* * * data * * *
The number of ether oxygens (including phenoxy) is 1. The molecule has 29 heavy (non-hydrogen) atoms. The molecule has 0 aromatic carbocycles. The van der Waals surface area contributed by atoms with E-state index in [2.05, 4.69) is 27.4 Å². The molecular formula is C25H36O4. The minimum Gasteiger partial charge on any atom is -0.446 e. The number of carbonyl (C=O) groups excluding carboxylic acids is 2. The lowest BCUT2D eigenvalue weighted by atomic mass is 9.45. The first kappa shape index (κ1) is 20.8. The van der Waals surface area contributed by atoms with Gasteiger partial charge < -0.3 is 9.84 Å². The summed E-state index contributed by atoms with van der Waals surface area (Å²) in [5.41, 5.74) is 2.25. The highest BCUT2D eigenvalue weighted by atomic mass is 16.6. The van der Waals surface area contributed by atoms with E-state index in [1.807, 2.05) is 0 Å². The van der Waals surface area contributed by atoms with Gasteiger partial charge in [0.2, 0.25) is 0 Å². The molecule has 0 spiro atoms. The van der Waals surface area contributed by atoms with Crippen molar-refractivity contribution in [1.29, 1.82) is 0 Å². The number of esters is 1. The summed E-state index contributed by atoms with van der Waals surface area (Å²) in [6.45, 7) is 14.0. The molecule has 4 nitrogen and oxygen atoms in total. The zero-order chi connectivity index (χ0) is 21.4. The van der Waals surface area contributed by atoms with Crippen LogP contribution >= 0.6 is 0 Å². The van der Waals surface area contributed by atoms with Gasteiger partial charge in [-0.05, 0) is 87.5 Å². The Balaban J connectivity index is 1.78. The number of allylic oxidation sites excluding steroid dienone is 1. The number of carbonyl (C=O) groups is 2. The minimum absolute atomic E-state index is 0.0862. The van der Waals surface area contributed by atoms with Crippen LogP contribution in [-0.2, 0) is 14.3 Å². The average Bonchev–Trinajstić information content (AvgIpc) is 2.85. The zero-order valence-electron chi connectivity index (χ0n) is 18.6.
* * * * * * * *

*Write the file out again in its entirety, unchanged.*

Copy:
The number of ether oxygens (including phenoxy) is 1. The molecule has 29 heavy (non-hydrogen) atoms. The molecule has 0 aromatic carbocycles. The van der Waals surface area contributed by atoms with E-state index in [2.05, 4.69) is 27.4 Å². The molecular formula is C25H36O4. The minimum Gasteiger partial charge on any atom is -0.446 e. The number of carbonyl (C=O) groups excluding carboxylic acids is 2. The lowest BCUT2D eigenvalue weighted by atomic mass is 9.45. The first kappa shape index (κ1) is 20.8. The van der Waals surface area contributed by atoms with Gasteiger partial charge < -0.3 is 9.84 Å². The summed E-state index contributed by atoms with van der Waals surface area (Å²) in [5.41, 5.74) is 2.25. The highest BCUT2D eigenvalue weighted by atomic mass is 16.6. The van der Waals surface area contributed by atoms with E-state index in [1.807, 2.05) is 0 Å². The van der Waals surface area contributed by atoms with Gasteiger partial charge in [0.2, 0.25) is 0 Å². The molecule has 0 spiro atoms. The van der Waals surface area contributed by atoms with Crippen molar-refractivity contribution in [1.29, 1.82) is 0 Å². The number of esters is 1. The summed E-state index contributed by atoms with van der Waals surface area (Å²) in [6.45, 7) is 14.0. The molecule has 4 nitrogen and oxygen atoms in total. The zero-order chi connectivity index (χ0) is 21.4. The van der Waals surface area contributed by atoms with Crippen LogP contribution >= 0.6 is 0 Å². The van der Waals surface area contributed by atoms with Gasteiger partial charge in [-0.05, 0) is 87.5 Å². The Balaban J connectivity index is 1.78. The number of allylic oxidation sites excluding steroid dienone is 1. The number of carbonyl (C=O) groups is 2. The minimum absolute atomic E-state index is 0.0862. The van der Waals surface area contributed by atoms with Crippen LogP contribution in [-0.2, 0) is 14.3 Å². The average Bonchev–Trinajstić information content (AvgIpc) is 2.85. The zero-order valence-electron chi connectivity index (χ0n) is 18.6.